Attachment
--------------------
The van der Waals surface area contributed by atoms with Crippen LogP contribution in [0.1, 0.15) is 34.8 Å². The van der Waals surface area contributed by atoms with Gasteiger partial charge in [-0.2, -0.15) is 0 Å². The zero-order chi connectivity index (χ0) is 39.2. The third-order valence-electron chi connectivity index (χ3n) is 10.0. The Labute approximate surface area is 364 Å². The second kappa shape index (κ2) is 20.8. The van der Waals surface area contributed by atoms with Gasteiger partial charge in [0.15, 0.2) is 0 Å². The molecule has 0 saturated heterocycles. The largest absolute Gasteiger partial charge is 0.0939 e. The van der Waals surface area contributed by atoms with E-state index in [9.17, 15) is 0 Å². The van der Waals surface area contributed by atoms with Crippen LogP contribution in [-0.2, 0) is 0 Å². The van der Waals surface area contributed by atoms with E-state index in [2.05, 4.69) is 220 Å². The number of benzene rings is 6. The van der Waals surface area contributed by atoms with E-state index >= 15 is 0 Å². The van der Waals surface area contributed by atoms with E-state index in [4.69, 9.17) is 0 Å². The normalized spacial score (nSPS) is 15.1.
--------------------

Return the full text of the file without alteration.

The van der Waals surface area contributed by atoms with Crippen LogP contribution in [0.1, 0.15) is 34.8 Å². The van der Waals surface area contributed by atoms with Gasteiger partial charge in [-0.2, -0.15) is 0 Å². The zero-order chi connectivity index (χ0) is 39.2. The third-order valence-electron chi connectivity index (χ3n) is 10.0. The Labute approximate surface area is 364 Å². The second kappa shape index (κ2) is 20.8. The van der Waals surface area contributed by atoms with Gasteiger partial charge in [0.15, 0.2) is 0 Å². The molecule has 0 saturated heterocycles. The largest absolute Gasteiger partial charge is 0.0939 e. The van der Waals surface area contributed by atoms with E-state index in [9.17, 15) is 0 Å². The van der Waals surface area contributed by atoms with Crippen LogP contribution in [-0.2, 0) is 0 Å². The van der Waals surface area contributed by atoms with E-state index in [2.05, 4.69) is 220 Å². The number of benzene rings is 6. The van der Waals surface area contributed by atoms with E-state index >= 15 is 0 Å². The van der Waals surface area contributed by atoms with E-state index in [4.69, 9.17) is 0 Å². The normalized spacial score (nSPS) is 15.1.